An alternate reality – The Corn Islands

If Isla Bastimenos (Bocas del Toro) captured me in a dream like state, then the Corn Islands presented me with some kind of alternate reality experience.

Getting to the Corn Islands is a task. They are tiny specks of land located in the Caribbean Sea. There is an overland & boat option to get to the islands but this takes at least two days. I flew from Managua to Big Corn for a decent sum, but in only an hour.

The plane was the teensiest plane I had ever been in. Just twelve seats and a ceiling so low no one could stand up straight. Picture a mini van with wings. The journey started out quite smooth, then we hit a storm where we got shaken up a bit by lots of wind and rain. It got pretty bumpy and I needed to take some deep breaths to calm myself. We stopped briefly at Bluefields on the mainland, then over the sea to Big Corn.

Big Corn Island

Now, I only had a couple of days on Big Corn so I can’t say a lot about it, but here are my reflections.

I got a very strange vibe from this island right away. It is about 13 square kilometres, with shops and houses scattered around the island in clusters. Some areas had little or no buildings. The middle of the island is a big swamp. The names proudly displayed on the roadside.

The grocery stores are very basic and have limited supplies. There are a few fruit and veg shops as well as restaurants, comidors and little carts/stands that are dotted here and there. All the other ammenities are here too and of a basic but sufficient nature.

To get around the island, most people use taxis. It costs 20 cordobas (about 70 US cents) to go anywhere on the island, at any time. The taxis pick people up along the way and drop them off wherever. Without knowing really what was going on, I got the sense that some interesting transactions may take place frequently in the taxis and with the assistance of taxis.

The people are generally very friendly and have a relaxed nature. There are areas where it was obvious people were quite under the influence of drugs and alcohol, even during the day. My public health brain was going into overdrive, considering all the complex social and environmental factors that might contribute to these issues and the related health implications.

I had a very bizarre and slightly scary experience one afternoon on the island. I was in the balcony at the front of my hostel and some random guy walked around, just in shorts & white powder all over him. He looked pretty cooked. He was holding two bottles of liquor, stopped dead in front of me, stared, looked me up & down, kept showing me his teeth and licking his teeth. Then he looked at my stuff (my phone and iPad) then kept staring at me. I yelled out to the people in my room who came out and eventually the guy left (but not right away). I saw him go into the house next door. Apparently just after he went upstairs and started talking to a guy about crab soup, then eventually stumbled off down the road. Weird.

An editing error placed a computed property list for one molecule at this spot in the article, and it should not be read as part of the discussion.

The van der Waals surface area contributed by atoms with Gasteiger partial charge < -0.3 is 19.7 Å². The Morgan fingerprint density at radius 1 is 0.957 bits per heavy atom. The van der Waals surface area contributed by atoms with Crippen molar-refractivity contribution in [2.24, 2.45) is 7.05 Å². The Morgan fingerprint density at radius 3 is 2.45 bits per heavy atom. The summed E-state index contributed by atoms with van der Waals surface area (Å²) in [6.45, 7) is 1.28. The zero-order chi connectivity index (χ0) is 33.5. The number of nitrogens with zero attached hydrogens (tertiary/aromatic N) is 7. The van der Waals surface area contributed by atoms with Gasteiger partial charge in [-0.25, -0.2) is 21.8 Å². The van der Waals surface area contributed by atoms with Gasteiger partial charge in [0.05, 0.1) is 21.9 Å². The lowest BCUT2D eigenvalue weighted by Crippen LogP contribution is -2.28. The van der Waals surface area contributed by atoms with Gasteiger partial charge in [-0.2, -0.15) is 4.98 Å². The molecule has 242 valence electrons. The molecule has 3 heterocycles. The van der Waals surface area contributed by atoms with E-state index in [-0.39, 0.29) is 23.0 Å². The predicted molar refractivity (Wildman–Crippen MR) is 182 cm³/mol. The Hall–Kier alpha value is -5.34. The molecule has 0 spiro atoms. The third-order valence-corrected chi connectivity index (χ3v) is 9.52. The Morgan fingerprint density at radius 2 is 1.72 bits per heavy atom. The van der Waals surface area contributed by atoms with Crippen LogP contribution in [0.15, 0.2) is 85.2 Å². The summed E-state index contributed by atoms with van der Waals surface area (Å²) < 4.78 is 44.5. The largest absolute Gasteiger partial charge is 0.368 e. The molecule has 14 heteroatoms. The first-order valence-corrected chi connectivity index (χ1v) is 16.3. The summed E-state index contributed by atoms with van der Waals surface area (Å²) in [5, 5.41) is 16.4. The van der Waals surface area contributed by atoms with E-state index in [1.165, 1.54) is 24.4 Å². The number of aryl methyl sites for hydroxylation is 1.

Thankfully, I met some great people, Sofi & Jurryt, at my hostel who were also heading over to Little Corn.

 

Little Corn Island

I was very excited to be going to Little Corn. I had constructed idyllic images in my mind about what I should expect. I can’t say it matched those images completely. In honesty, I could never have expected the experience I ended up having.

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Being on Little Corn is weird. Weird but cool, cool but also a bit strange. Have you seen the movie The Beach? Have you ever watched a few episodes of Lost? Have you heard of the Bermuda Triangle? A friend and I decided Little Corn was a kind of a mishmash of all of that. I actually won’t be able to explain it well because I don’t understand it completely myself yet.

To start with, Little Corn Island (LCI) is incredibly beautiful. Palm fringed beaches of soft sand and clear water. Jungle paths so quiet you can hear a coconut drop. No cars; bikes and pedestrians only. No ATMS, limited wifi. Just a little speck in the Caribbean sea, miles from anything resembling civilisation.

The moment you get off the panga (boat), there is a different feel, energy. It’s quite beautiful, but strange.

I spent my days doing what one should on a tiny tropical island: walking around, napping under coconut trees, reading in hammocks, swimming & soaking up the sun. Sofi and Jurryt did their PADI course, which I considered momentarily, then decided on no. There are snorkel tours, kite boarding and other water activities. My mantra was ‘Eat, beach, read, sleep, repeat’ and I was very committed to it. Other than a stack of walking and some workouts, I didn’t do a whole lot more.

It seemed like each evening, everyone on the island congregated in one place. At Taco Tuesday, everyone I’d already met on the island was there, plus some new friends. One evening a cafe had a Nica drumming band perform. I’m not joking when I say everyone from the island was there.

This made LCI really fun. Once you meet someone, you will 100% bump into them another five times that day. Whether it be on a deserted beach, a jungle path or in one of the two cafes with wifi.

After five days on the Corns, I had my fix of beach bummin’. Although a bit of an effort to get to, I was glad I got to see the islands for myself.

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I’m now off to León, which will be my last stop for Nicaragua!

Until then,
Mel 🙂

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